by Joe Courter and Chris Fillie
It appears, at this point, that the purchase of the land south of 5th Avenue, which currently houses Repurpose Project, Vibrant Community Development, Church of Holy Colors, Gainesville Compost, and the Civic Media Center/Citizens Co-op/Wild Iris parking lot, as well as the Everyman Sound Company property, will be bought by the City of Gainesville and become the location of the new Fire Station Number 1. This change will not affect the use of the parking lot or other entities using the land until January 1, 2015.
Preliminary drawings of the site show at least 20 and up to 60 public parking spaces on the land, which should lessen the impact on the current operations of the various South Main Center’s businesses.
In the mean time, over the next 18 months, events and operations can continue as before.
by Joe Courter
National Public Radio is truly a mixed bag, and each station selecting from the many offerings in varied time slots. As many of us can hear the Jacksonville station, 89.9 WJCT, as well as Gainesville’s 89.1 WUFT, and because they both repeat programs at different times, I thought a little guide might help. These are more the feature programs as opposed to news and talk, and they do reflect my personal favorites. We’ll do something more on music next month.
– This American Life: 89.1 Sat. 2 p.m., Sun. 6 p.m. / 89.9 Fri. 1p.m., Sat. 2 p.m.
– TED radio hour: 89.1 Sat. & Sun. 7 p.m. / 89.9 Sun. 2 p.m., Mon. 1 p.m.
– Radio Lab: 89.1 Sun. 3 p.m. & 10 p.m. / 89.9 Tues. 1 p.m.
– Bob Edwards: 89.1 Sun. 10-12 a.m. / 89.9 Sat. 6–8 p.m.
– Back Story: 89.1 Sun. 4 p.m. – The Takeaway: 89.1 Mon.-Fri. 10 p.m. / 89.9 Mon.Thur. 2 p.m.
– Q: 89.1 Mon.-Fri. 11 p.m.
– The World: 89.9 Mon.-Thur. 3 p.m.
Check out our near-comprehensive calendar for Gainesville and surrounding areas here: July/August Iguana Calendar. Print it out and stick it on your fridge!
Want to submit an event to the Iguana Community Calendar? Email firstname.lastname@example.org.
by Melissa Elliott
“Every path begins with passion.”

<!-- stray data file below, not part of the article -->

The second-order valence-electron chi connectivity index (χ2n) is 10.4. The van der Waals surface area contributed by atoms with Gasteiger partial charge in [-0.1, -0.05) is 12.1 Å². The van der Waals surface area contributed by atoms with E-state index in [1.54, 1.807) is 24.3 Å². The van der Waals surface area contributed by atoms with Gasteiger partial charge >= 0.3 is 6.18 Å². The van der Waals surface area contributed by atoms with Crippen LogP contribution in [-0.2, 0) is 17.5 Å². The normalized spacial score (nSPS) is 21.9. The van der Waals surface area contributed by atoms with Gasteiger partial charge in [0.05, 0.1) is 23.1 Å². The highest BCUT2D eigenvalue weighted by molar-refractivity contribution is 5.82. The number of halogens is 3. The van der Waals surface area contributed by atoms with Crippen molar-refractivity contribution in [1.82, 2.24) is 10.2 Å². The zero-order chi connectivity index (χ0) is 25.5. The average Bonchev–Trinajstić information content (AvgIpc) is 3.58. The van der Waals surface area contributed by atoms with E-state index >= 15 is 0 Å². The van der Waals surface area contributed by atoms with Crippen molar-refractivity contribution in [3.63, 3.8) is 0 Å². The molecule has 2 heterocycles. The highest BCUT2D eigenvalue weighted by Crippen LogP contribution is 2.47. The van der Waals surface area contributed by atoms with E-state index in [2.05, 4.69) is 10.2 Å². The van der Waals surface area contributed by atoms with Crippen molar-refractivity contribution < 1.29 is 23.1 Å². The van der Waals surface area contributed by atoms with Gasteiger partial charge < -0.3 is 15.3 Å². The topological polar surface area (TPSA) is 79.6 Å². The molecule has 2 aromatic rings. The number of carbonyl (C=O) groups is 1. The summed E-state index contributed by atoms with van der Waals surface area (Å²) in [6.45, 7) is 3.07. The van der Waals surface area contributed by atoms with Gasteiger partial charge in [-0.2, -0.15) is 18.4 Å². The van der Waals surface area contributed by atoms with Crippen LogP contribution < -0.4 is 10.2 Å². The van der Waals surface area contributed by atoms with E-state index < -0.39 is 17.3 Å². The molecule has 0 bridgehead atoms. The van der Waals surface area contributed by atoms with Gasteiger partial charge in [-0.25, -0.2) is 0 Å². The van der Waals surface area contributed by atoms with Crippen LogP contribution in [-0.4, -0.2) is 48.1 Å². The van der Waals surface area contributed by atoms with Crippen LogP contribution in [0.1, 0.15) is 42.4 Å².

Though Gainesville’s new(ish) city motto has had its detractors in the past, it does seem to capture the spirit of its citizens. And, with the resounding public and private backlash against Nathan Collier’s bid to purchase a parcel of Loblolly Park, the phrase has never rung so true.
Earlier in May, Collier formally brought that bid to the city commission. The $1 million offer for 5.7 acres of land, lobbied by former Mayor Pegeen Hanrahan, won a 4-3 vote for future consideration by the commission, after three hours of debate. The approved plan would constrain the parcel to 4.99 acres or less, and is completely dependent on the council declaring that portion of Loblolly as surplus before it could be considered for sale.
A surplus of land is a portion of a parcel that is more than the amount needed to support the current highest and best use. However, the surplus, by definition, must have no value apart from the main parcel. In similar instances, surplus land has been declared so by land managers, and not in response to a singular private citizen bidding for a sale of said property.
by James Ingle
The labor movement in North Florida has lost a long time ally.
All those who fight for the rights of working people have lost a great friend and ally. Matthew Christopher Marsh worked tirelessly for decades in the local labor movement. He spent his life trying to make things better for others. He did this quietly, without public recognition or fanfare.
Matthew graduated from the University of California, Riverside and then dedicated his career to the Social Security Administration, where, as a Claims Representative, he served and assisted the public in filing for their benefits. He told me stories of tracking down rural families in Appalachia making sure they got the benefits they were entitled to.
By Bob McPeek
On July 2, 2013, long-time contributor to the vibrancy of Gainesville music Charlie “Chaz” Scales passed away suddenly and unexpectedly at the far-too-early age of 59.
Known to many as the owner of Hyde and Zeke Records, Chaz devoted his life to performing and appreciating music in many forms. His passion for and knowledge of music were a gift to many friends and customers of Hyde and Zeke’s, Gainesville’s longest-lived music store now destined to be shuttered. His recommendations helped shape the music tastes of two generations.
Chaz came from a military family, with a high ranking career officer for a father and a brother, Robert Scales, who is a retired army major general and frequent television military analyst. Chaz took a dramatically different route, devoting his considerable talents to music, following the destiny implied in his surname Scales.
by Just Health Care, Alachua County Labor Party
On July 30, 1965, the U.S. passed Medicare, which guarantees access to health insurance for Americans aged 65 and older and younger people with disabilities. Join us in celebrating Medicare’s 48th anniversary with birthday cake on Wednesday, July 31, at the downtown farmer’s market from 4 to 7 p.m.
The Affordable Care Act, “Obamacare,” is supposed to take care of our medical needs. Since it is administered through a multitude of insurance companies, the premiums we pay have to support salaries and profits and advertising costs, while physicians and other providers need to hire special staff to deal with the paperwork required by each insurance company. The result is that administrative costs are over 30 percent.
Can’t get into town for the print Iguana? Or did you make it to the box a little late this month?
Well, don’t worry! We have the whole July/August 2013 issue here for your perusal.